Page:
Monday, September 17, 2012
Ari has a blazer and khakis and a button-down shirt and a knock-off Burberry tie and little navy blue loafers. But he's not at Rosh Hashanah services today. None of us are. Matt is with Ari at the clinic (he gets no medication passes... even for the high holy days) and I'm home with the baby. Today Ari starts a new chemo drug that is administered weekly for 45 weeks (and it's a shot in his leg muscle. ouch.). 45! That's basically a year...or in other words, no more shots by Rosh Hashanah 2013.
So as I sit here eating leftover challah and brisket, I rely on all my fellow Jews out there to pray on behalf of my family in synagogue today. And I will write and recite my own prayers since I have no machzor and only memories (and google) to remind me of the Rosh Hashanah prayers.
In my own sanctuary (consisting of sofa and baby swing), I remember the acts of loving kindness friends, relatives, neighbors, and even strangers showed us throughout the past few months. I thank God for giving us this support system. And I thank God for medical advances, for research, for protocols, for statistics in our favor, for Dr. Hong and Dr. Silverman, for amazing nurses, for great toys, tons of free food and candy, and an incredible hospital and clinic.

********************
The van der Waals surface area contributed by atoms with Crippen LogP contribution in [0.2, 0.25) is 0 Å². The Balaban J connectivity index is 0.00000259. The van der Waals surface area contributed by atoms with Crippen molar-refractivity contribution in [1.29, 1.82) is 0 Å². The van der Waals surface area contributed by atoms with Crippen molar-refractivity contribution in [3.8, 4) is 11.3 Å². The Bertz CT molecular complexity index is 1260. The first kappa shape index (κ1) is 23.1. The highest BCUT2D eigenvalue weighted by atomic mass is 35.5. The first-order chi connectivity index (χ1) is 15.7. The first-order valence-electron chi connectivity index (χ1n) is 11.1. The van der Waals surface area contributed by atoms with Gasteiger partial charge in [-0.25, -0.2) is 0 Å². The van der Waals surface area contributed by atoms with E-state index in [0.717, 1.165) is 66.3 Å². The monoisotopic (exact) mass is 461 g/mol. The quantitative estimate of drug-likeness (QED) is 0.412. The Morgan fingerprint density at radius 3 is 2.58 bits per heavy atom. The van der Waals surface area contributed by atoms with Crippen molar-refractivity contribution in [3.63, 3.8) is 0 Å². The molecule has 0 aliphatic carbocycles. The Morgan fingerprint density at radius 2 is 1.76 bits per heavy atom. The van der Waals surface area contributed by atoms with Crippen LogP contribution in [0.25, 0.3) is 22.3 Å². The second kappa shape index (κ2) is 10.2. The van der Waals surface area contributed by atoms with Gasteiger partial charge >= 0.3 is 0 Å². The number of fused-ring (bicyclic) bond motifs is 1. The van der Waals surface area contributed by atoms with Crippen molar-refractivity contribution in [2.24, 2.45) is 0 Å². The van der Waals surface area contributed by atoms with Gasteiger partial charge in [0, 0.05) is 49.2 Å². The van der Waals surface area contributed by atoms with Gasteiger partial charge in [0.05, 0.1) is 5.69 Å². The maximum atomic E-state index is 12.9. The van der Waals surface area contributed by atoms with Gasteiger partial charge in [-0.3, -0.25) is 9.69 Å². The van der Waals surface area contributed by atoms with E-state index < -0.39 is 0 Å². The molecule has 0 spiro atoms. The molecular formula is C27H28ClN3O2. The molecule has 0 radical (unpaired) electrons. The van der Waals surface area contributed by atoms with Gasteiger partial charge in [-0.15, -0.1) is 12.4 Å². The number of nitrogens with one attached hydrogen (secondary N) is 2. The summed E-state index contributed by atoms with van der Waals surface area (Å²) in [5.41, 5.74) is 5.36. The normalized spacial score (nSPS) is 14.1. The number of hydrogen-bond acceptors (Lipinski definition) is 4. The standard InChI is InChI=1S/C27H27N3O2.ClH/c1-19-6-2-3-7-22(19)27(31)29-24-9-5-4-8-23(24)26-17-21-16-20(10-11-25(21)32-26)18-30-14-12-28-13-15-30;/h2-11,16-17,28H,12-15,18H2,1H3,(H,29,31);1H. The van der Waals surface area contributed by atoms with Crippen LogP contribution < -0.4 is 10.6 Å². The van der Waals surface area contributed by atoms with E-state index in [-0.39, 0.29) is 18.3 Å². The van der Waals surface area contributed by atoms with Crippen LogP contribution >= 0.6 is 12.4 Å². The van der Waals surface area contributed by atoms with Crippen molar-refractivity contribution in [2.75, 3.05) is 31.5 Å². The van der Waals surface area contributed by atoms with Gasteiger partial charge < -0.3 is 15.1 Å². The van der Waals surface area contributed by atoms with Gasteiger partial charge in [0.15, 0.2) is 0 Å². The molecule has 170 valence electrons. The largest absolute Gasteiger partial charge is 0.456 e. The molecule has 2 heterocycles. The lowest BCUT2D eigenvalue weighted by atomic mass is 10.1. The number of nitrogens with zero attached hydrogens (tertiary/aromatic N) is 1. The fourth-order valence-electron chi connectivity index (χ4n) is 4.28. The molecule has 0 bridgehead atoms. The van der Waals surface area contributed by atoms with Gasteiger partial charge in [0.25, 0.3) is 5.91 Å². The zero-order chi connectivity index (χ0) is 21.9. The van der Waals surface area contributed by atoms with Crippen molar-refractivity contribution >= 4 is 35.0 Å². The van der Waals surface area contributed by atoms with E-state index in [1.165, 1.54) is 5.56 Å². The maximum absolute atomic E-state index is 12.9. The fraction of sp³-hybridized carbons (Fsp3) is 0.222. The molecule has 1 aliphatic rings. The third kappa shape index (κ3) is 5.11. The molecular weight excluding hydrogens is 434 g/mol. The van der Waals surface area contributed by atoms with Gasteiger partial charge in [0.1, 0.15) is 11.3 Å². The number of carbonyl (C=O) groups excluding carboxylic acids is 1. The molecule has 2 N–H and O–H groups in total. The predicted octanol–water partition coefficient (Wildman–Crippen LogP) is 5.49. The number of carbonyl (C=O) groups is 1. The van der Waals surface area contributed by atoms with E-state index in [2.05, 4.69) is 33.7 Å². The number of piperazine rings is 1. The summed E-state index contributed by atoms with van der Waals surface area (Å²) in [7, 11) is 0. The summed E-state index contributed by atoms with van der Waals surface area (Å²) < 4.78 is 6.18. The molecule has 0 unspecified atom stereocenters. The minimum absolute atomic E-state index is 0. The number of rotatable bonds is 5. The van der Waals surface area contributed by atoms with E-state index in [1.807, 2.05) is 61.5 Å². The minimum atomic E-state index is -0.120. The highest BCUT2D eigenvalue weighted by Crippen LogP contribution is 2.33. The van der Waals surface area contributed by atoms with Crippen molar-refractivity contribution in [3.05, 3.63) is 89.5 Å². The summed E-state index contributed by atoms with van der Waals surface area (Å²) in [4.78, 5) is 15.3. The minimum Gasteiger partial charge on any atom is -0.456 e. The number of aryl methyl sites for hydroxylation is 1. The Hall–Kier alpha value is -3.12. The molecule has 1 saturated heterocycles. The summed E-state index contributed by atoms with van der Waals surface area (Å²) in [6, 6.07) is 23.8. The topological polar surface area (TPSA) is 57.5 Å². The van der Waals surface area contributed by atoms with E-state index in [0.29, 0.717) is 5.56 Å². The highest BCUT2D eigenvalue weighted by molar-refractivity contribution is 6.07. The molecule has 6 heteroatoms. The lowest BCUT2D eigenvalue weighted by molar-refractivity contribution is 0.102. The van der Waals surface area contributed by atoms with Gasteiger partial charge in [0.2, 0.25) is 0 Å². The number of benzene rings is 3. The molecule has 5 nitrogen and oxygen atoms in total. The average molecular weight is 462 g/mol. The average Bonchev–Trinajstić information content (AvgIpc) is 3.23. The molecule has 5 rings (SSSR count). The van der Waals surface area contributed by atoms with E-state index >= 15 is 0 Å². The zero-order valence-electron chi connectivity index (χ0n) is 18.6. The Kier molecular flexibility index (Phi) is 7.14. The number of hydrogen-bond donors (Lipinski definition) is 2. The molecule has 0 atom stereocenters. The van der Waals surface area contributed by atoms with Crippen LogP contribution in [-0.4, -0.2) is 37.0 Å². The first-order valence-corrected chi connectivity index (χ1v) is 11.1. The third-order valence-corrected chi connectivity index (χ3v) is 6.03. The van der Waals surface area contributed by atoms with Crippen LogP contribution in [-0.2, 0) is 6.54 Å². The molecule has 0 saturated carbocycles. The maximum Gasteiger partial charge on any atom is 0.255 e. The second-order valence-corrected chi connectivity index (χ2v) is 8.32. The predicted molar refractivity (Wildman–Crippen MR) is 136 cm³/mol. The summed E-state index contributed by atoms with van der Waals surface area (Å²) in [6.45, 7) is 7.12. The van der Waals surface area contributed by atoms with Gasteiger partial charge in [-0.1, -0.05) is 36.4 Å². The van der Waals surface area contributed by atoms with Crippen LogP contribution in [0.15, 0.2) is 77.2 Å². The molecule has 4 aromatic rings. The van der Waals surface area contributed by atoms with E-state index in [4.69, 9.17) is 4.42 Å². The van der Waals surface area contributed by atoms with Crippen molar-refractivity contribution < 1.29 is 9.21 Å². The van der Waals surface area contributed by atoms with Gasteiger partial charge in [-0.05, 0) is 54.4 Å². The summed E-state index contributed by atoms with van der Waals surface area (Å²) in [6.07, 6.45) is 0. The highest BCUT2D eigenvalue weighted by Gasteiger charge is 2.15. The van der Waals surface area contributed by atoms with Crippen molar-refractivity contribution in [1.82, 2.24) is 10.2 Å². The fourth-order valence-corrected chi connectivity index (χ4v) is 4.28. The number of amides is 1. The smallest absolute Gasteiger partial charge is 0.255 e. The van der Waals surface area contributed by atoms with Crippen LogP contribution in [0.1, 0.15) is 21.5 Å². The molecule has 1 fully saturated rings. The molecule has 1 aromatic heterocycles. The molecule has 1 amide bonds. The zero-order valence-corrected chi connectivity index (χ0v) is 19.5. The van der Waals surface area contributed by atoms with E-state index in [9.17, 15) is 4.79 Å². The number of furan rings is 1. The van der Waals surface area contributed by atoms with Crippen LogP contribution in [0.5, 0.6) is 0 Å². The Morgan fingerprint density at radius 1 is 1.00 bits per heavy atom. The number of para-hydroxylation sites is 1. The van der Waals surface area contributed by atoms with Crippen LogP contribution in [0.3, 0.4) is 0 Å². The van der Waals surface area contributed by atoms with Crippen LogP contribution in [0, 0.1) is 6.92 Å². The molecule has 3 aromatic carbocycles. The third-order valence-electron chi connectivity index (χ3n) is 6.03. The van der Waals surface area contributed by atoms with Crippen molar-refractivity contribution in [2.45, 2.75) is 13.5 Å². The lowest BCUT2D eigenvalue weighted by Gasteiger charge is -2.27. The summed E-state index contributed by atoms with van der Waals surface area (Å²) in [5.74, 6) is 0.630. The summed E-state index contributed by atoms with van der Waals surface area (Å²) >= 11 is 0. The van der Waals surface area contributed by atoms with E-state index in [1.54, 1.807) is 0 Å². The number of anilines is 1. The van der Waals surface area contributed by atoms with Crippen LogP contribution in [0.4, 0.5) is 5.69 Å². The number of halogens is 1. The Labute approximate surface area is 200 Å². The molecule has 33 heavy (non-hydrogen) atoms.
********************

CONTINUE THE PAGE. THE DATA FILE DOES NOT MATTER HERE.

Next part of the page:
I thank God for Ari's spunk and personality and humor and joie de vivre. I thank God for his beaming smile and happy-go-lucky attitude. And I thank God that Ari is too young to understand. And too young to remember.
I thank God that the medicine is working.
I thank God for a caring, loving, supportive husband who deserves to win Dad of the Year. And for family members who have put all else aside to be by our sides. And for a healthy new baby who reminds us of the joy and wonder of new life.
On this Rosh Hashanah, I acknowledge the power and sovereignty of God and feel blessed to be me.
Avinu Malkeinu. Hear my voice.
Avinu Malkeinu. We have sinned against you.
Avinu Malkeinu. Have compassion on me, on Matt, and most of all on sweet baby Alison and her big brother Ari.
Avinu Malkeinu. Bring an end to suffering, to hunger, and to war.
Avinu Malkeinu. Bring an end to sickness, to disease, and to all health problems.
Avinu Malkeinu. Bring an end to needles, to nausea, to oral medications, to hair falling out, to low blood counts, to infections, to complications, to port accesses, to NPO after midnight, to lumbar punctures, to bone marrow biopsies, to radiation, and to steroids.
Avinu Malkeinu. Bring an end to Cancer.
Avinu Malkeinu. Keep Ari in remission and inscribe him in the Book of Life.
Avinu Malkeinu. Inscribe our whole family in the Book of Life.
Avinu Malkeinu. Let the new year be a very good year for us.
I may not have a shofar, but I do have a 9 day-old crying. Let her cries be like the shofar at Mt. Sinai, announcing God's presence. And as she cries, I am reminded of our people's cries and our people's triumphs throughout history. May Ari, Matt, and I follow in the footsteps of our ancestors, overcoming this struggle. And, may Alison's long powerful tekiah gedolah be the signal of the new year, a great year, for our family.
(I should probably go feed her.)